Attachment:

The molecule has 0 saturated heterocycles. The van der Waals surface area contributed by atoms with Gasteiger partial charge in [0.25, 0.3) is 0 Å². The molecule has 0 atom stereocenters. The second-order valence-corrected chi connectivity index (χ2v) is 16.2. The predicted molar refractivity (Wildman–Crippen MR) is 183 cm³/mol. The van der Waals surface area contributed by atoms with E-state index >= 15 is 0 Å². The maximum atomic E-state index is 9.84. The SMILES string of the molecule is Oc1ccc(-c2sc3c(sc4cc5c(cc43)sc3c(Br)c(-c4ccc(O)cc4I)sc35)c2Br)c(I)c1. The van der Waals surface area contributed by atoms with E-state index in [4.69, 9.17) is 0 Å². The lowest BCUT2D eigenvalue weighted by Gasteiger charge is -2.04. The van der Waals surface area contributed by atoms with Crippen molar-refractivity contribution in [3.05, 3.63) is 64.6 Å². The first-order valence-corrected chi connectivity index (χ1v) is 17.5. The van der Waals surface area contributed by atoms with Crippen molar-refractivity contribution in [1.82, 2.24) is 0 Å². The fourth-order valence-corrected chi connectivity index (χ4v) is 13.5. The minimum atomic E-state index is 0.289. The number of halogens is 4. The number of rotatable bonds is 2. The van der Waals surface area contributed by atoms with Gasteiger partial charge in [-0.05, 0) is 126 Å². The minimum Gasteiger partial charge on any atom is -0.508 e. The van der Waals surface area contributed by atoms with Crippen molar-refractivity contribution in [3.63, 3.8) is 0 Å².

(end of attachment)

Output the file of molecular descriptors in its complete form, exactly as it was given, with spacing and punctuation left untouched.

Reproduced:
The molecule has 0 saturated heterocycles. The van der Waals surface area contributed by atoms with Gasteiger partial charge in [0.25, 0.3) is 0 Å². The molecule has 0 atom stereocenters. The second-order valence-corrected chi connectivity index (χ2v) is 16.2. The predicted molar refractivity (Wildman–Crippen MR) is 183 cm³/mol. The van der Waals surface area contributed by atoms with E-state index >= 15 is 0 Å². The maximum atomic E-state index is 9.84. The SMILES string of the molecule is Oc1ccc(-c2sc3c(sc4cc5c(cc43)sc3c(Br)c(-c4ccc(O)cc4I)sc35)c2Br)c(I)c1. The van der Waals surface area contributed by atoms with E-state index in [4.69, 9.17) is 0 Å². The lowest BCUT2D eigenvalue weighted by Gasteiger charge is -2.04. The van der Waals surface area contributed by atoms with Crippen molar-refractivity contribution in [3.05, 3.63) is 64.6 Å². The first-order valence-corrected chi connectivity index (χ1v) is 17.5. The van der Waals surface area contributed by atoms with Crippen molar-refractivity contribution in [1.82, 2.24) is 0 Å². The fourth-order valence-corrected chi connectivity index (χ4v) is 13.5. The minimum atomic E-state index is 0.289. The number of halogens is 4. The number of rotatable bonds is 2. The van der Waals surface area contributed by atoms with Gasteiger partial charge in [-0.05, 0) is 126 Å². The minimum Gasteiger partial charge on any atom is -0.508 e. The van der Waals surface area contributed by atoms with Crippen molar-refractivity contribution in [3.63, 3.8) is 0 Å².